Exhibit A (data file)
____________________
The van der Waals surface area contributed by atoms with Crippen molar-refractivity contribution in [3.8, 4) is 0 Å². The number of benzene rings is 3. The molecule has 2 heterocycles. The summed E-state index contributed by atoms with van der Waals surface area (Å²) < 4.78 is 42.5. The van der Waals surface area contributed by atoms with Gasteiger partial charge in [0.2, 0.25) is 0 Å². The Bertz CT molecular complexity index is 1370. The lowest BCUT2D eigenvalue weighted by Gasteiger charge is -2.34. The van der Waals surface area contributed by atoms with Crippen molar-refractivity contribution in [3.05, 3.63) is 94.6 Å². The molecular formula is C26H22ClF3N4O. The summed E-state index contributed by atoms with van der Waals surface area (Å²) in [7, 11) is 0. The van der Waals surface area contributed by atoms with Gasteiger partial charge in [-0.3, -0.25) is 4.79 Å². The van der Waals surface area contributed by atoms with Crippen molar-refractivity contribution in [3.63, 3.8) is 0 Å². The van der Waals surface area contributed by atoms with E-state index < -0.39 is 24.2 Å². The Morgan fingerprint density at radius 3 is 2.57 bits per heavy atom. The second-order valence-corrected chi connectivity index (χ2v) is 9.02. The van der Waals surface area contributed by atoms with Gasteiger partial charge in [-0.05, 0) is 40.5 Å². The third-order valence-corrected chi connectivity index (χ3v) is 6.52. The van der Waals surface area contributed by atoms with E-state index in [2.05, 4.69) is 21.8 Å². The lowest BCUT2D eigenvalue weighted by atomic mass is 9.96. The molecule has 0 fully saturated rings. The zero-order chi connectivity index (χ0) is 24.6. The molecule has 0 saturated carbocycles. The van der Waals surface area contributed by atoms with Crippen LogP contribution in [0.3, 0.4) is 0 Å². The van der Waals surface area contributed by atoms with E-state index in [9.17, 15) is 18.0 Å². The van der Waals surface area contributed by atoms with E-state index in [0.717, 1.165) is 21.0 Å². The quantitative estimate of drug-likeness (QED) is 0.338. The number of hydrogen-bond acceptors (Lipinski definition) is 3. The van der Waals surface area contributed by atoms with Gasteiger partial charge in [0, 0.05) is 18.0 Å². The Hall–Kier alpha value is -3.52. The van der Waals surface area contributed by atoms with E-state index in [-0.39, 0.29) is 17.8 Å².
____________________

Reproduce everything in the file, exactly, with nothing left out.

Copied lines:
The van der Waals surface area contributed by atoms with Crippen molar-refractivity contribution in [3.8, 4) is 0 Å². The number of benzene rings is 3. The molecule has 2 heterocycles. The summed E-state index contributed by atoms with van der Waals surface area (Å²) < 4.78 is 42.5. The van der Waals surface area contributed by atoms with Gasteiger partial charge in [0.2, 0.25) is 0 Å². The Bertz CT molecular complexity index is 1370. The lowest BCUT2D eigenvalue weighted by Gasteiger charge is -2.34. The van der Waals surface area contributed by atoms with Crippen molar-refractivity contribution in [3.05, 3.63) is 94.6 Å². The molecular formula is C26H22ClF3N4O. The summed E-state index contributed by atoms with van der Waals surface area (Å²) in [7, 11) is 0. The van der Waals surface area contributed by atoms with Gasteiger partial charge in [-0.3, -0.25) is 4.79 Å². The van der Waals surface area contributed by atoms with Crippen molar-refractivity contribution in [3.63, 3.8) is 0 Å². The van der Waals surface area contributed by atoms with E-state index < -0.39 is 24.2 Å². The Morgan fingerprint density at radius 3 is 2.57 bits per heavy atom. The second-order valence-corrected chi connectivity index (χ2v) is 9.02. The van der Waals surface area contributed by atoms with Gasteiger partial charge in [-0.05, 0) is 40.5 Å². The third-order valence-corrected chi connectivity index (χ3v) is 6.52. The van der Waals surface area contributed by atoms with E-state index in [2.05, 4.69) is 21.8 Å². The lowest BCUT2D eigenvalue weighted by atomic mass is 9.96. The molecule has 0 fully saturated rings. The zero-order chi connectivity index (χ0) is 24.6. The molecule has 0 saturated carbocycles. The van der Waals surface area contributed by atoms with Crippen LogP contribution in [0.3, 0.4) is 0 Å². The van der Waals surface area contributed by atoms with E-state index in [9.17, 15) is 18.0 Å². The van der Waals surface area contributed by atoms with E-state index in [0.717, 1.165) is 21.0 Å². The quantitative estimate of drug-likeness (QED) is 0.338. The number of hydrogen-bond acceptors (Lipinski definition) is 3. The van der Waals surface area contributed by atoms with Gasteiger partial charge in [0, 0.05) is 18.0 Å². The Hall–Kier alpha value is -3.52. The van der Waals surface area contributed by atoms with E-state index in [-0.39, 0.29) is 17.8 Å².